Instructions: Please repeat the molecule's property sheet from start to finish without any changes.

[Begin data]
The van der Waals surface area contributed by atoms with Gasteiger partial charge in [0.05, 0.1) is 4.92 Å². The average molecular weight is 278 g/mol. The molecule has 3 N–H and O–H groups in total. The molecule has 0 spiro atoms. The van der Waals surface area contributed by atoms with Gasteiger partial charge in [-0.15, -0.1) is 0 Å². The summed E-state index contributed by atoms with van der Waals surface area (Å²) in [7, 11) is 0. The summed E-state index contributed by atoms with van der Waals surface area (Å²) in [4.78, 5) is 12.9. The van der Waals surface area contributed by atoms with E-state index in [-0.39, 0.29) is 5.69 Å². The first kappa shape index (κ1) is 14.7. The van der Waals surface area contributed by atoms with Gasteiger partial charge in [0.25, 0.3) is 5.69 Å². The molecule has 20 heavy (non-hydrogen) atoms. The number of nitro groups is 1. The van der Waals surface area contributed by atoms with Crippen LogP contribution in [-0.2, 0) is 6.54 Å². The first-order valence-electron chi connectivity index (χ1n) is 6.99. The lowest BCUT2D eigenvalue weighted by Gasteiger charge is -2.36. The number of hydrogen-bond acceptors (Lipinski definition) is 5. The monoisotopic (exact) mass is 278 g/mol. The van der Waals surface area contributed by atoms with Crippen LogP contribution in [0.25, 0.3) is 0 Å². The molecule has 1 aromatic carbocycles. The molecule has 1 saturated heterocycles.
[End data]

The van der Waals surface area contributed by atoms with Gasteiger partial charge in [0.05, 0.1) is 4.92 Å². The average molecular weight is 278 g/mol. The molecule has 3 N–H and O–H groups in total. The molecule has 0 spiro atoms. The van der Waals surface area contributed by atoms with Gasteiger partial charge in [-0.15, -0.1) is 0 Å². The summed E-state index contributed by atoms with van der Waals surface area (Å²) in [7, 11) is 0. The summed E-state index contributed by atoms with van der Waals surface area (Å²) in [4.78, 5) is 12.9. The van der Waals surface area contributed by atoms with E-state index in [-0.39, 0.29) is 5.69 Å². The first kappa shape index (κ1) is 14.7. The van der Waals surface area contributed by atoms with Gasteiger partial charge in [0.25, 0.3) is 5.69 Å². The molecule has 20 heavy (non-hydrogen) atoms. The number of nitro groups is 1. The van der Waals surface area contributed by atoms with Crippen LogP contribution in [-0.2, 0) is 6.54 Å². The first-order valence-electron chi connectivity index (χ1n) is 6.99. The lowest BCUT2D eigenvalue weighted by Gasteiger charge is -2.36. The number of hydrogen-bond acceptors (Lipinski definition) is 5. The monoisotopic (exact) mass is 278 g/mol. The van der Waals surface area contributed by atoms with Crippen LogP contribution in [0.25, 0.3) is 0 Å². The molecule has 1 aromatic carbocycles. The molecule has 1 saturated heterocycles.